From Chicken Soup for the Soul in Menopause

License to Complain

Trust yourself; you know more than you think you do.

Dr. Benjamin Spock

I was having an emotional meltdown and pity party. Wasn’t it bad enough just to grow older, besides having to deal with menopause and its symptoms every day? I wanted to know why I had to grow facial hair and inflate each month like a helium balloon.

But menopause was small compared with the real source of my uncertainty. Sitting in a Best Western Inn in Mississippi 24/7 for six weeks was adding to my anxiety and misery. My husband’s company had merged once again, and if he wanted to keep his position on the sales force, we had to move from our beautiful new Kentucky dream home. I was stunned. We had only lived there six months, and I wasn’t finished doing the window treatments yet. I loved our home and being a part of the local Welcome Wagon with other wives. I felt so much a part of our community.

The only positive thing about the move was that only three of our five children would have to experience this upheaval (my husband’s two oldest children were married). My seventeen-year-old son Chris had been on the varsity basketball team and dreamed of going to state his senior year with the team. Jason, my husband’s fifteen-year-old son, had to leave behind a girlfriend who did so much to boost his self-confidence. And Anne, my fourteen-year-old daughter, was happy at school; as a freshman, she was ingrained with a group of girls who shared the scoop on every neat guy and liked the same music, often going to concerts together when big-named stars came to Louisville.

Having always been enrolled in public school up to this point, our three teenagers were now going to attend Pillow Academy, a small private school established in 1962 during the desegregation conflict. I thought I was well aware of the losses my teenagers were feeling, and I worried about their acceptance at Pillow Academy. All the students had their own cars to drive to school; school buses were simply not practical since the students came from such a large area that represented more than one school district. I only had to look at the school parking lot full of BMWs, Volvos, and new trucks to know that the student body was far from poor. My three teenagers were appalled to have me drive them to school each day like the mothers of grade school children do. Since we were living in the Best Western and not on a cotton plantation, I thought the least I could do was let my son take the car and give the kids some dignity. Even at that, they were somewhat embarrassed. They nicknamed my big four-door Mercury the “Land Barge.”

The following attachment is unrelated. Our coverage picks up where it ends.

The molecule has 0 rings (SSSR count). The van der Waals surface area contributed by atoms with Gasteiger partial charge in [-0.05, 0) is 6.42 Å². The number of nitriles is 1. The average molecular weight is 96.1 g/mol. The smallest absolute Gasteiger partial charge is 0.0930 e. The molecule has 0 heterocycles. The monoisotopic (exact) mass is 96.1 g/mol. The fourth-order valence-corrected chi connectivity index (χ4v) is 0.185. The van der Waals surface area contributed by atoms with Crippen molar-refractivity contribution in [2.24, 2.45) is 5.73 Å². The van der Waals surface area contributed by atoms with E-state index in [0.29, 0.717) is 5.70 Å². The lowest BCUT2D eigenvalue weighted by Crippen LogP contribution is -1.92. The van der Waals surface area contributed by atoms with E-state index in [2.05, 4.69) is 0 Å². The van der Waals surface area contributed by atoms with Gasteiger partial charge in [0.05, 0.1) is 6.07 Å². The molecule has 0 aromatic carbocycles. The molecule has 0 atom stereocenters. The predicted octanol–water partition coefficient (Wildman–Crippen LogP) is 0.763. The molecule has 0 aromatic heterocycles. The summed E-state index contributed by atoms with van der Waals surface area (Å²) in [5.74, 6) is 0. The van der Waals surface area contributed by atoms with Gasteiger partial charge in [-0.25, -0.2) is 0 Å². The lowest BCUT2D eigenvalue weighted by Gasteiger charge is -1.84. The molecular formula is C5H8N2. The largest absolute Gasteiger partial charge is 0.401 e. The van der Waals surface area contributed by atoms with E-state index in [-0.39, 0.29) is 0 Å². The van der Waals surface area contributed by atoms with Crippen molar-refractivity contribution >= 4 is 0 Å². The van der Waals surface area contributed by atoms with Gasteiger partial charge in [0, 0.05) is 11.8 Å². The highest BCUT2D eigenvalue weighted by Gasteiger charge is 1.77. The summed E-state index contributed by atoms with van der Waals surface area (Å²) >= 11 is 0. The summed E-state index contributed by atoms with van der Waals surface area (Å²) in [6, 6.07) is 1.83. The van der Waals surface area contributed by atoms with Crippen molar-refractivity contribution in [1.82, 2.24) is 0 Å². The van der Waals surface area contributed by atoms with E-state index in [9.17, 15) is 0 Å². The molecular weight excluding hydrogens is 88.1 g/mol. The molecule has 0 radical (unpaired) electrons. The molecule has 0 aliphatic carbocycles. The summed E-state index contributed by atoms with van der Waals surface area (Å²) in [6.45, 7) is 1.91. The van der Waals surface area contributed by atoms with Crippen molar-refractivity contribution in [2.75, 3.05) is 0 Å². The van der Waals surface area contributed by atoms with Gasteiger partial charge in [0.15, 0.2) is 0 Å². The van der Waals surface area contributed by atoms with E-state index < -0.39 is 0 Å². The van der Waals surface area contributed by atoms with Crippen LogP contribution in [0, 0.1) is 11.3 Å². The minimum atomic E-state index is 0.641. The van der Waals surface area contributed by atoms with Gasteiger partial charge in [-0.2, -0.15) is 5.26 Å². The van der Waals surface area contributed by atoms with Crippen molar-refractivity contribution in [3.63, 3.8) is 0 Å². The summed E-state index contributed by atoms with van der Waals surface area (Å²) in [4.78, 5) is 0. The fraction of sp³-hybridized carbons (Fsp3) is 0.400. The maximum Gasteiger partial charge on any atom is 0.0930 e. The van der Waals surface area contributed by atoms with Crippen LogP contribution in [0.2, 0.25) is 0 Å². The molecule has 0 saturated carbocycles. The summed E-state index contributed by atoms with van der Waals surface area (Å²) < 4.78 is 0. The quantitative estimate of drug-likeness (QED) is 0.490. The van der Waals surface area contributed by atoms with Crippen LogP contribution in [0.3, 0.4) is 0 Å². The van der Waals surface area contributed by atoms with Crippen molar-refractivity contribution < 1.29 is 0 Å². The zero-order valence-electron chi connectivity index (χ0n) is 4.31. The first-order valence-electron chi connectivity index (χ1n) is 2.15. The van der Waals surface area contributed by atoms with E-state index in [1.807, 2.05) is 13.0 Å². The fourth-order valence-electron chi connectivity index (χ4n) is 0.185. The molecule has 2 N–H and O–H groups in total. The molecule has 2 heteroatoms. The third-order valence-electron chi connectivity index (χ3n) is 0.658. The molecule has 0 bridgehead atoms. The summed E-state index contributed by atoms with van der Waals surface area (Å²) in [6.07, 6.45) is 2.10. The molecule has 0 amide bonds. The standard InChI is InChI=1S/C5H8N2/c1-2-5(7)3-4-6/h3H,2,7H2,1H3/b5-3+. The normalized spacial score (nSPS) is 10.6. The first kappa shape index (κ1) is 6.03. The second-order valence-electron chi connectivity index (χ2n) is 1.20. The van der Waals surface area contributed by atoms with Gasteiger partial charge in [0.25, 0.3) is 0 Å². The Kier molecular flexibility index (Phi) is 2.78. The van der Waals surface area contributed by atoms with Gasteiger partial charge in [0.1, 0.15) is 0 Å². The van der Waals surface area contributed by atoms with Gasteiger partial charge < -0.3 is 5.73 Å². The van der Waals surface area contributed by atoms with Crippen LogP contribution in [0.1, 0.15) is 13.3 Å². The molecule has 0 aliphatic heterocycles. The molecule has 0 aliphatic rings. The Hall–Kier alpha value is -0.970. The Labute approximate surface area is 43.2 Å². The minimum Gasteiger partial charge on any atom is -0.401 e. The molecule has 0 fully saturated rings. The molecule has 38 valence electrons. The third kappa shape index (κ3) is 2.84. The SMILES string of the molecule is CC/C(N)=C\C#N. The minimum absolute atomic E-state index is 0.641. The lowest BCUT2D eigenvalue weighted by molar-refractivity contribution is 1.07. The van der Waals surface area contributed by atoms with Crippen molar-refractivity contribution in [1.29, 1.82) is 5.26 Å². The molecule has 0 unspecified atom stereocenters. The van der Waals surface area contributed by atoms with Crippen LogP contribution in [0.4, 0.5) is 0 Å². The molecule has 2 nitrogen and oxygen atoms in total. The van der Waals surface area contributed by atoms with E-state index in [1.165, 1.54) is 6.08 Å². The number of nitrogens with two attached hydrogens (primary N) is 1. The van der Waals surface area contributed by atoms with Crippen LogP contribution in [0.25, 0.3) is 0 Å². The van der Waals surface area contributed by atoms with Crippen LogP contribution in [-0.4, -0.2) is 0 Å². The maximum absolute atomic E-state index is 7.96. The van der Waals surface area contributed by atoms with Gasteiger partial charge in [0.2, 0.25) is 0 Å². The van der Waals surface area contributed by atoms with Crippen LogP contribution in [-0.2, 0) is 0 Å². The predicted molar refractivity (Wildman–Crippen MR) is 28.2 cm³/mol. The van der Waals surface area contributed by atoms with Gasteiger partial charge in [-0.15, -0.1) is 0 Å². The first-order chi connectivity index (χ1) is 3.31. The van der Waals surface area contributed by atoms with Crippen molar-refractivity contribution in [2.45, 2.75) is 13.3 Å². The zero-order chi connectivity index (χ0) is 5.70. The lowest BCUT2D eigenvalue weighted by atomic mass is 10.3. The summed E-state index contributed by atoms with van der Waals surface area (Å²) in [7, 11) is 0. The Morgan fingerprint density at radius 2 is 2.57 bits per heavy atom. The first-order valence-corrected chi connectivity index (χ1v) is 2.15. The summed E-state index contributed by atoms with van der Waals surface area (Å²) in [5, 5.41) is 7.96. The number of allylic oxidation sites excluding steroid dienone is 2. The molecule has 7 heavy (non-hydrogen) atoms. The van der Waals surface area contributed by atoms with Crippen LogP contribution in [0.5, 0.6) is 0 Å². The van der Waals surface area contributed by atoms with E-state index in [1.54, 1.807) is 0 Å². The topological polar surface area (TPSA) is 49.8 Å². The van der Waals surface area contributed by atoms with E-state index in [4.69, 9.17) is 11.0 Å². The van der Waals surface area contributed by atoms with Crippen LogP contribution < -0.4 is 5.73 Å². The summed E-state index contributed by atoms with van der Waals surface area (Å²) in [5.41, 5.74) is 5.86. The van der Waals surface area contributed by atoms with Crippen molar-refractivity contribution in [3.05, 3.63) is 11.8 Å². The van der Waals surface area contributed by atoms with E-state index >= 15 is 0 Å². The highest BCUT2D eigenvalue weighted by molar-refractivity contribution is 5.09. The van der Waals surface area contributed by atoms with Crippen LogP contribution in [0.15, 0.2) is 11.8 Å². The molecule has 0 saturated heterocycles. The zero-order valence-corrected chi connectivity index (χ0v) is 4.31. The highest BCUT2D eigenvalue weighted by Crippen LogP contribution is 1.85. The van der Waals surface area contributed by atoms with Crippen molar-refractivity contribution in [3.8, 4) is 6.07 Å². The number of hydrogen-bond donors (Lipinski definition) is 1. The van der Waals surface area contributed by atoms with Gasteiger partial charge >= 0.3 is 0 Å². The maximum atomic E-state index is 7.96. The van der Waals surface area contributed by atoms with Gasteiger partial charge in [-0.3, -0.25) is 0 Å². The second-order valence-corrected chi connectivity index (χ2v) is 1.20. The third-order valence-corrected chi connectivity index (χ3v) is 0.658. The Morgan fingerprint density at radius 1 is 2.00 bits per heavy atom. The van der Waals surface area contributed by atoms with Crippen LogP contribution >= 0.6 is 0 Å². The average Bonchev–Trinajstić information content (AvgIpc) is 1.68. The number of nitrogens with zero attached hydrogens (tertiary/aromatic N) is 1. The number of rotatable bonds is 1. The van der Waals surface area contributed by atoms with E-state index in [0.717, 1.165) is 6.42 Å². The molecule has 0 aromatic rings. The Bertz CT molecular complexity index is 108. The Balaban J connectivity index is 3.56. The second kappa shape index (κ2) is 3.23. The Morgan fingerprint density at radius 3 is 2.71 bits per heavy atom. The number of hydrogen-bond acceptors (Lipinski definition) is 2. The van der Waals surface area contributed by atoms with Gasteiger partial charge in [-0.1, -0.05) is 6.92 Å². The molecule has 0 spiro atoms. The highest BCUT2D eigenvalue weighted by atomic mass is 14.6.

It wasn’t long until I started meeting other mothers at school events. Wow! They all looked like retired Miss America contestants. They were slim and some were active in tennis, going to tournaments often over the weekends in other states. They played bridge and had “help” to do the housework, yard work, and ironing. Since I did not play tennis or bridge, my opportunity to socialize in their groups was limited.